by Benjamin Yount
Two of the top lawmakers at the Wisconsin Capitol say the state’s record $6 billion surplus is “the people’s money,” but they don’t agree on much else.
Assembly Speaker Robin Vos and Assembly Assistant Minority Leader Kalan Haywood sat down for a question-and-answer session Friday with the Wisconsin Policy Forum.
Haywood said the surplus is “the people’s money,” and he wants to spend it.
“The surplus we have is $6.6 billion, with a B, is an opportunity to invest in the people of Wisconsin. Whether that’s education, healthcare, transportation,” Haywood explained. “It’s the people’s money, so we should invest it in the people.”
Vos agreed the surplus is “the people’s money,” which is why he says he wants to give it back to the people.
“One of the things that we are setting out as a broad budget parameter is that we are not going to use the surplus to expand the size of government,” Vos said. “We are not going to create the fiscal hole that it took us nearly a decade to dig out of.”
Vos doesn’t have a specific price tag for the tax cuts that Republicans are certain to propose, but he said he can’t see Republicans doing anything less than the $3.4 billion in tax cuts that they included in the last budget.
“I would think it would be significantly higher than that,” Vos said.
One area where there is near total disagreement between Republicans and Democrats is the question of more money for Milwaukee.
“I have very little confidence in the city of Milwaukee being able to make hard decisions. So part of the problem I have is just giving them more revenue,” Vos explained. “I need to see what the reforms will be, not just the revenues.”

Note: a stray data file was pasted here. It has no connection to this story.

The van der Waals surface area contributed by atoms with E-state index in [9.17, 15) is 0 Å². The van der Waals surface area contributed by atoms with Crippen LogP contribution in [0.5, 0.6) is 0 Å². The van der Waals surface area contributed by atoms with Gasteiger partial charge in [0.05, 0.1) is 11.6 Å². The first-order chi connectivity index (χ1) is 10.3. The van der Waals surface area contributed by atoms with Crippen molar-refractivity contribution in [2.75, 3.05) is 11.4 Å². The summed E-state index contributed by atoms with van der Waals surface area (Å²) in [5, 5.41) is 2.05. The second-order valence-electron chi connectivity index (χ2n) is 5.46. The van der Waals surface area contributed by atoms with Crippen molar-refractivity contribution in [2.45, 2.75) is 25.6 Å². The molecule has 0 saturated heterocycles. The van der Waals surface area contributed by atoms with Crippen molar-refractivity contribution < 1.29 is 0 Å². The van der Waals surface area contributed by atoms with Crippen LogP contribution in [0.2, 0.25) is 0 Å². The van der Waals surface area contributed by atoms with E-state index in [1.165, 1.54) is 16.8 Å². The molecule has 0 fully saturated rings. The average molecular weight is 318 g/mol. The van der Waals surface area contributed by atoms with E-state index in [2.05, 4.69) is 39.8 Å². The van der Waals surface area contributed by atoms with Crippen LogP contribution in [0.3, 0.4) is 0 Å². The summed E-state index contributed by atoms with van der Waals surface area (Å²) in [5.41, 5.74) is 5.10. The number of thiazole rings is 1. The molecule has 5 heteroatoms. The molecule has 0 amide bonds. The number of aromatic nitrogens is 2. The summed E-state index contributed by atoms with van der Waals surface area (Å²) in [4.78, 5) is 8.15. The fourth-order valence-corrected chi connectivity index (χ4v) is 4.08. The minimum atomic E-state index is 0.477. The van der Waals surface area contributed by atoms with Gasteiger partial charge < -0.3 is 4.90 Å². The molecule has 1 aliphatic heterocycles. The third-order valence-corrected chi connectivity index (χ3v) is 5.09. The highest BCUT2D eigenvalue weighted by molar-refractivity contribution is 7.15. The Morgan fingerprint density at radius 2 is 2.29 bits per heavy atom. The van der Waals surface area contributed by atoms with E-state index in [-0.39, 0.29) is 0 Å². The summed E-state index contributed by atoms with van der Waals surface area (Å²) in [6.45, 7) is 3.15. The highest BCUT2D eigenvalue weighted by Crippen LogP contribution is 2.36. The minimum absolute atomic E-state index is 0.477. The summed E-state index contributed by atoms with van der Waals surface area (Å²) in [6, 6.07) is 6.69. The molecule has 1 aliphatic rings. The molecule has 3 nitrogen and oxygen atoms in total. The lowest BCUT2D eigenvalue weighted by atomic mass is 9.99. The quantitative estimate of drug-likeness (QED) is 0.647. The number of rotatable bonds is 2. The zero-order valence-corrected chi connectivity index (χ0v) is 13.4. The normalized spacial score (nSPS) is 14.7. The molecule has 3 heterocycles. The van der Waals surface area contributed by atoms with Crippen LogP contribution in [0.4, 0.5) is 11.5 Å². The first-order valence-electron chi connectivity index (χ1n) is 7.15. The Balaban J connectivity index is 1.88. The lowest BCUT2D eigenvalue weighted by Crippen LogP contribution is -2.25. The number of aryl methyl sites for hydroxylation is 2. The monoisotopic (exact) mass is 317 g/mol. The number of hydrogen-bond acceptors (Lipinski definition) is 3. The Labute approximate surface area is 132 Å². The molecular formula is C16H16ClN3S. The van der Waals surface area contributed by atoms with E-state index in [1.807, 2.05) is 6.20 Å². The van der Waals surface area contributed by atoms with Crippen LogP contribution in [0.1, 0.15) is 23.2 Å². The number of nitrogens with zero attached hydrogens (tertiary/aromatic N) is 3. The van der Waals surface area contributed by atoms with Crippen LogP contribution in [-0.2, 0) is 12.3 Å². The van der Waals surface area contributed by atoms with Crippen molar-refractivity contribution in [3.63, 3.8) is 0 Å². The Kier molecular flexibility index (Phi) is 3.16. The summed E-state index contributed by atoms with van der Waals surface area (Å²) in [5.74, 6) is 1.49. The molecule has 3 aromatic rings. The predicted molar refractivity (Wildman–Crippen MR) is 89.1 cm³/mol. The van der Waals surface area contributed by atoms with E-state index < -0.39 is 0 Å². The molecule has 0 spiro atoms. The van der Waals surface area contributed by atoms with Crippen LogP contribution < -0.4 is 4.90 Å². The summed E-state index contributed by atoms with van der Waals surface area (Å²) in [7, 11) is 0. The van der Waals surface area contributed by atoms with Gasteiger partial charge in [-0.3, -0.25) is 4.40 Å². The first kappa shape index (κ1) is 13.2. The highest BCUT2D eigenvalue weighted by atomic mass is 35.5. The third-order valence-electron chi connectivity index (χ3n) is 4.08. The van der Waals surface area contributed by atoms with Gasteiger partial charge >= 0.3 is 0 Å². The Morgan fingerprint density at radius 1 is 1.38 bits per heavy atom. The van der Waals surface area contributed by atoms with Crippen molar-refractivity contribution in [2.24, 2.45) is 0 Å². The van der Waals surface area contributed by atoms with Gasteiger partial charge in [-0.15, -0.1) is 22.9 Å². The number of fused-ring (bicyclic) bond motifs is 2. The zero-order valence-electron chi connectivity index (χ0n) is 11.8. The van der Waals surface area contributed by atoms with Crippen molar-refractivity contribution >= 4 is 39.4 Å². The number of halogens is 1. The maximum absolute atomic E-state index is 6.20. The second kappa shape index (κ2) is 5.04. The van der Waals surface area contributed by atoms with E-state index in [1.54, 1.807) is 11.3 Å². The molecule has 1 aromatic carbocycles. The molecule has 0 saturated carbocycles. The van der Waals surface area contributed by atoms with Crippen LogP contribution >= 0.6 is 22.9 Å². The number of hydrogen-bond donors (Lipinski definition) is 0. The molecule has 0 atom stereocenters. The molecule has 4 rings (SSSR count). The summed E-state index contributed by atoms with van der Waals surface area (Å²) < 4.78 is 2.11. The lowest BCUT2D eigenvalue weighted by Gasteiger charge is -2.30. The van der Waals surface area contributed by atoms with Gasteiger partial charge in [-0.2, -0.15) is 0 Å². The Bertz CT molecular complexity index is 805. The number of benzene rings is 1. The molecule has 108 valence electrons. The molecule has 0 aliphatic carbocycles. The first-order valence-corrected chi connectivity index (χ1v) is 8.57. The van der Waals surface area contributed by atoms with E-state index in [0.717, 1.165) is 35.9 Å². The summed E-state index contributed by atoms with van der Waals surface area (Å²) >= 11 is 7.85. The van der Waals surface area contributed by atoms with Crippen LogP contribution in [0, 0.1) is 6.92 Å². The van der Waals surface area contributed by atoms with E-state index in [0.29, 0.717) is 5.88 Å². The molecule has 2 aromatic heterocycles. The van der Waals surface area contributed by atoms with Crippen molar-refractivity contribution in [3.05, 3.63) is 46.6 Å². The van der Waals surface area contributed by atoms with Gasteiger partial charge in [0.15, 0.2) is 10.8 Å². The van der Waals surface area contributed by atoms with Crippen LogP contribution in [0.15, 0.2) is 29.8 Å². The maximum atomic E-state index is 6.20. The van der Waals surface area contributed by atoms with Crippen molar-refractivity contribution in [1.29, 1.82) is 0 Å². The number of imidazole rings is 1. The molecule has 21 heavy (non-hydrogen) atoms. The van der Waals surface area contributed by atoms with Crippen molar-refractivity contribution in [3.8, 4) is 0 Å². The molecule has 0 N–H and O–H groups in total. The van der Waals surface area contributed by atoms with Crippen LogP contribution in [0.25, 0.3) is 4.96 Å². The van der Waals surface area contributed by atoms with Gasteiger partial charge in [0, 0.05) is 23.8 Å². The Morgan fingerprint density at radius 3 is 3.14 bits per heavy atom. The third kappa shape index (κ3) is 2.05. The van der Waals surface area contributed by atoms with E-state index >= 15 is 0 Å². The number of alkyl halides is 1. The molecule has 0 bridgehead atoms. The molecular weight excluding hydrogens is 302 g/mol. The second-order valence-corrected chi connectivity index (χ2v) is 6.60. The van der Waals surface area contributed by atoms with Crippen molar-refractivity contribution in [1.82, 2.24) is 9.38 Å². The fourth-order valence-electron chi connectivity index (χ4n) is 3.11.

Haywood said Milwaukee’s needs are obvious, as is the city’s impact on the state.
“Both the city of Milwaukee and county of Milwaukee are the economic engine of the state. So the city is asking for more shared revenue to sustain essential city services,” Haywood added. “We see revenue come into Milwaukee, but we also see leave right back out and go to the state. We’re not asking for more than we’ve brought to the table, we’re just asking for our fair share.”
Vos said the idea of “revenue without reforms is DOA.”
Vos said he is keeping his mind open to a grand bargain that could include more shared revenue for Milwaukee in exchange for pension reforms that would bring the city into the state’s pension system.
The Republican-led Assembly will work with the Republican-led Senate to begin crafting a new state budget once lawmakers return to the Capitol in January.
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Benjamin Yount is a contributor to The Center Square.
Photo “Wisconsin State Representative Robin Vos” by Wisconsin State Representative Robin Vos. Photo “Representative Kalan Haywood” by Representative Kalan Haywood. Background Photo “Wisconsin State Capitol” by Basharat Alam Shah. CC BY 2.0.